I wonder if people will ever say, Let's hear about Frodo and the Ring. And they'll say, Yes, that's one of my favorite stories. Frodo was really courageous, wasn't he, Dad? Yes, m'boy, the most famousest of hobbits. And that's saying a lot.
He was tall as a young tree, lithe, immensely strong, able swiftly to draw a great war-bow and shoot down a Nazg–l, endowed with the tremendous vitality of Elvish bodies, so hard and resistant to hurt that he went only in light shoes over rock or through snow, the most tireless of all the Fellowship.
In those days of our tale, there were still some people who had both elves and heroes of the North for ancestors and Elrond, the master of the house, was their chief. He was as noble and as fair in face as an elf lord, as strong as a warrior, as wise as a wizard, as venerable as a king of dwarves and as kind as summer.
If I am to understand that you are enquiring whether I am of Jewish origin, I can only reply that I regret that I appear to have no ancestors of that gifted people. My great-great-grandfather came to England in the eighteenth century from Germany: the main part of my descent is therefore purely English, and I am an English subject?which should be sufficient. I have been accustomed, nonetheless, to regard my German name with pride, and continued to do so throughout the period of the late regrettable war, in which I served in the English army. I cannot, however, forbear to comment that if impertinent and irrelevant inquiries of this sort are to become the rule in matters of literature, then the time is not far distant when a German name will no longer be a source of pride.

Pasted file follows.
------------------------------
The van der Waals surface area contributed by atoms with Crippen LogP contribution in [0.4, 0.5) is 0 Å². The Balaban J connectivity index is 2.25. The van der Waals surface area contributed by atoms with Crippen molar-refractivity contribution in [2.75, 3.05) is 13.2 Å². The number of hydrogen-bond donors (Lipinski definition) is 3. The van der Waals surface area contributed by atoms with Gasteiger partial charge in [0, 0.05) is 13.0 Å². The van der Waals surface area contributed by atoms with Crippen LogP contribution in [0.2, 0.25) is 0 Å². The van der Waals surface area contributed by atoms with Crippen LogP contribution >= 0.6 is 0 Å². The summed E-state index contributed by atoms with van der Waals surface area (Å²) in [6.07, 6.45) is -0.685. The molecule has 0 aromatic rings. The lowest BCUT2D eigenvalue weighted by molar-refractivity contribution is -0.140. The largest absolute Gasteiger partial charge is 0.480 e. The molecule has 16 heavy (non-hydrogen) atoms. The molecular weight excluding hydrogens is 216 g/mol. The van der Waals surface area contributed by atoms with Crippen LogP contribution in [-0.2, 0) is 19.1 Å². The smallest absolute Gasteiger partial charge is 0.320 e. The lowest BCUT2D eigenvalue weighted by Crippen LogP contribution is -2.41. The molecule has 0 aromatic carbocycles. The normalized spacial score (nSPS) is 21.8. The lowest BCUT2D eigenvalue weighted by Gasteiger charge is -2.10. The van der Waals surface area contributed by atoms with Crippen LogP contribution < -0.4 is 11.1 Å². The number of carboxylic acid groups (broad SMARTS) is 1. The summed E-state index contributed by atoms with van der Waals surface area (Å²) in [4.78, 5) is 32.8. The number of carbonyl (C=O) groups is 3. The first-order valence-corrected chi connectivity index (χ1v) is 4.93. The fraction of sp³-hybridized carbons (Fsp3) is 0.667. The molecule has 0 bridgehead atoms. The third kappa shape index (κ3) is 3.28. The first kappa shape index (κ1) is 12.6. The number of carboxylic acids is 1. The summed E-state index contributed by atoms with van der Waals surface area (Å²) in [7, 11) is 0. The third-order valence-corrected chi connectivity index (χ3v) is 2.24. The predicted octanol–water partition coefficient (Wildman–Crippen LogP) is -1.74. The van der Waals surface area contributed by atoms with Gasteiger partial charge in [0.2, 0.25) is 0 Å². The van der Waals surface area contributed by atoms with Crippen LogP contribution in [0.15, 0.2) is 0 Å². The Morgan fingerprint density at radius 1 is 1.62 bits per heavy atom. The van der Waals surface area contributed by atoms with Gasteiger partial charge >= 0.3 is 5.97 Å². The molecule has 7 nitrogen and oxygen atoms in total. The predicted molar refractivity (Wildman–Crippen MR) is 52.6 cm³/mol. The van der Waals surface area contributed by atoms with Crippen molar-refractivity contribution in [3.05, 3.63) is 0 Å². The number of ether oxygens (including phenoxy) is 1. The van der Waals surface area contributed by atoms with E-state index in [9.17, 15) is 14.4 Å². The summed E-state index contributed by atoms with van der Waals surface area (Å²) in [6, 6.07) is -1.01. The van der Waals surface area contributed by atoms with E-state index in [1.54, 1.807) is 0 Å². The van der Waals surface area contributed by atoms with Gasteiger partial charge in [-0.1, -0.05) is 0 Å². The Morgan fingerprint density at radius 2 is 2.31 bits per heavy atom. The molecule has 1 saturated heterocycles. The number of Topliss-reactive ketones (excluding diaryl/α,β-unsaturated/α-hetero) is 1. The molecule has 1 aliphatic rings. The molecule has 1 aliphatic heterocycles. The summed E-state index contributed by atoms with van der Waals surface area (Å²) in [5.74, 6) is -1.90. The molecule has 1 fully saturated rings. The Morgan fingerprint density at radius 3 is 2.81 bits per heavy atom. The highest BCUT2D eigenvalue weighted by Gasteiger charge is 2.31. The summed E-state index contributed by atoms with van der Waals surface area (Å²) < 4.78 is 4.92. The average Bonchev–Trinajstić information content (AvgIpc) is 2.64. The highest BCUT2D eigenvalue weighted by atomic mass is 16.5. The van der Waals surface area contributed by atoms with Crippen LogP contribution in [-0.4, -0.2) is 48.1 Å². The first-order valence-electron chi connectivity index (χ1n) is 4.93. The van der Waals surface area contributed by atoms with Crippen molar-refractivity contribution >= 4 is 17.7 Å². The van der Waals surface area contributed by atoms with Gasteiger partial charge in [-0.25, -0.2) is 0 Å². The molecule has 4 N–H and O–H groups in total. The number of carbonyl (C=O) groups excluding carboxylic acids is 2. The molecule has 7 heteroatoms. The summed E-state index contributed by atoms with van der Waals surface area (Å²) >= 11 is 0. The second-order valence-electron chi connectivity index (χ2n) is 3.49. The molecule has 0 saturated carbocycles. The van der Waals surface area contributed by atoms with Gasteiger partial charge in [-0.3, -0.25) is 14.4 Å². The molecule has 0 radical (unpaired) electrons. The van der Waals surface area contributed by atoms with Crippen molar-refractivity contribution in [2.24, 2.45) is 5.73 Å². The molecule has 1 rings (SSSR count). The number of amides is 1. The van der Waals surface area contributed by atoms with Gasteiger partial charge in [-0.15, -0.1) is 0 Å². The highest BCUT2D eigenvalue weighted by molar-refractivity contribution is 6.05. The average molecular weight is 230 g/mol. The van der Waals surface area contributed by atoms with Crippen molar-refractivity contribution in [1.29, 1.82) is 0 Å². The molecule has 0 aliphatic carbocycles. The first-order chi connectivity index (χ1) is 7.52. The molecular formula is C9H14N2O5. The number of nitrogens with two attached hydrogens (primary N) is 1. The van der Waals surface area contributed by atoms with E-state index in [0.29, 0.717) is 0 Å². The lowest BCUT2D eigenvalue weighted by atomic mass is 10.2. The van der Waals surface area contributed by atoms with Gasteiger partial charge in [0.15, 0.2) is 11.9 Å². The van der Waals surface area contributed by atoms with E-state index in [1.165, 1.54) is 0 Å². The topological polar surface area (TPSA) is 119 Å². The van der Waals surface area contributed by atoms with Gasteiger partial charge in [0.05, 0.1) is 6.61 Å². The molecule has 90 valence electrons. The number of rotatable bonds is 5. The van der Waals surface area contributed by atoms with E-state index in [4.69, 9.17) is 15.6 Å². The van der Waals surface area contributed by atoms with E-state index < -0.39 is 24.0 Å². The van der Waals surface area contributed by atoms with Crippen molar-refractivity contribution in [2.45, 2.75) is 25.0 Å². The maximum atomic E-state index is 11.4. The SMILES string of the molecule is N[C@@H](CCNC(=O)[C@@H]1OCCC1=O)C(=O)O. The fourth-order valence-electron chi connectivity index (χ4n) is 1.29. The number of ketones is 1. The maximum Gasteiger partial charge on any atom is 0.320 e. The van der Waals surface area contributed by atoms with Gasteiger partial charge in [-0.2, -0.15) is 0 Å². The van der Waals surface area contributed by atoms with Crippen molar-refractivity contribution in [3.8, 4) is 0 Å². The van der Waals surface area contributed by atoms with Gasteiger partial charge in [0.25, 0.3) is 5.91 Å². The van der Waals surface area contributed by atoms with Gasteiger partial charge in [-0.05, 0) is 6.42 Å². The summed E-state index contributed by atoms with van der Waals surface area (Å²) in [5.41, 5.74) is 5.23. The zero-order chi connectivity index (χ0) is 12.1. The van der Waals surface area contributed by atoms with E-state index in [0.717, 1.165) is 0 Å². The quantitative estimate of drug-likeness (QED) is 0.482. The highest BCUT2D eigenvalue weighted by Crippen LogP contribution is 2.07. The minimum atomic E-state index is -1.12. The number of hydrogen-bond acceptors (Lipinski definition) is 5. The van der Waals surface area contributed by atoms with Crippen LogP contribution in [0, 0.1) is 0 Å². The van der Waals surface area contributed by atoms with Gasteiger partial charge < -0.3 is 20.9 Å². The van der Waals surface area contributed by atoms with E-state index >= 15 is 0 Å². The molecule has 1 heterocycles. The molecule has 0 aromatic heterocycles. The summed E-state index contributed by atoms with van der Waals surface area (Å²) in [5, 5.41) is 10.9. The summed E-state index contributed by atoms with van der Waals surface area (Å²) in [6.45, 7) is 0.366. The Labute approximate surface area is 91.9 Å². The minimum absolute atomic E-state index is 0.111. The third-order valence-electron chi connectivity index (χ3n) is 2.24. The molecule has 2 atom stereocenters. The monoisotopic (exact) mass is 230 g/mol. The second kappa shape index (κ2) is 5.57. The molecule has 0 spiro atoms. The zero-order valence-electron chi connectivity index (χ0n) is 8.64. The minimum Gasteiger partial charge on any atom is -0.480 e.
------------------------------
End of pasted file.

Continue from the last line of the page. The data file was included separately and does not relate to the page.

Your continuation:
If you want to know what cram is, I can only say that I don?t know the recipe; but it is biscuitish, keeps good indefinitely, is supposed to be sustaining, and is certainly not entertaining, being in fact very uninteresting except as a chewing exercise.
If thou hadst thy will what wouldst thou reserve? said Manwe. Of all thy realm what dost thou hold dearest? All have their worth, said Yavanna, and each contributes to the worth of the others. But the kelvar can flee or defend themselves, whereas the olvar that grow cannot. And among these I hold trees dear. Long in the growing, swift shall they be in the felling, and unless they pay toll with fruit upon their bough little mourned in their passing. So I see in my thought, would that the trees might speak on behalf of all things that have roots, and punish those that wrong them!